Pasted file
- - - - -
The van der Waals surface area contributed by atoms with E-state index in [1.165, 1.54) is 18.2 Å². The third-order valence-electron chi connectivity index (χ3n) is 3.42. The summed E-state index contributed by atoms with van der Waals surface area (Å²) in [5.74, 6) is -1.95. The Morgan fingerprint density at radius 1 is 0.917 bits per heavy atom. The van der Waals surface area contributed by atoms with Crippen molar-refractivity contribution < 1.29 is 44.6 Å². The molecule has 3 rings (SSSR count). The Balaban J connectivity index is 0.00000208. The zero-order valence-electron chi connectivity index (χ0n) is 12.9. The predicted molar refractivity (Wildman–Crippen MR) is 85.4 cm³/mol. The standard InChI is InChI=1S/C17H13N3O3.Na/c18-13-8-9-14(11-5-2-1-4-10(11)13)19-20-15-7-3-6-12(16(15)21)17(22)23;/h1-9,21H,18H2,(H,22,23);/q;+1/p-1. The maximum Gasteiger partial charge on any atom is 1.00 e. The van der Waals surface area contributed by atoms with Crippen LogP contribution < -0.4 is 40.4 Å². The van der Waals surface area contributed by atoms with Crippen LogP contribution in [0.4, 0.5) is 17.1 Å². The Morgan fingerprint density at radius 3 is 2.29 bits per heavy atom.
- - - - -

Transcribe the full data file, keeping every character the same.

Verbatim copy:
The van der Waals surface area contributed by atoms with E-state index in [1.165, 1.54) is 18.2 Å². The third-order valence-electron chi connectivity index (χ3n) is 3.42. The summed E-state index contributed by atoms with van der Waals surface area (Å²) in [5.74, 6) is -1.95. The Morgan fingerprint density at radius 1 is 0.917 bits per heavy atom. The van der Waals surface area contributed by atoms with Crippen molar-refractivity contribution < 1.29 is 44.6 Å². The molecule has 3 rings (SSSR count). The Balaban J connectivity index is 0.00000208. The zero-order valence-electron chi connectivity index (χ0n) is 12.9. The predicted molar refractivity (Wildman–Crippen MR) is 85.4 cm³/mol. The standard InChI is InChI=1S/C17H13N3O3.Na/c18-13-8-9-14(11-5-2-1-4-10(11)13)19-20-15-7-3-6-12(16(15)21)17(22)23;/h1-9,21H,18H2,(H,22,23);/q;+1/p-1. The maximum Gasteiger partial charge on any atom is 1.00 e. The van der Waals surface area contributed by atoms with Crippen LogP contribution < -0.4 is 40.4 Å². The van der Waals surface area contributed by atoms with Crippen LogP contribution in [0.4, 0.5) is 17.1 Å². The Morgan fingerprint density at radius 3 is 2.29 bits per heavy atom.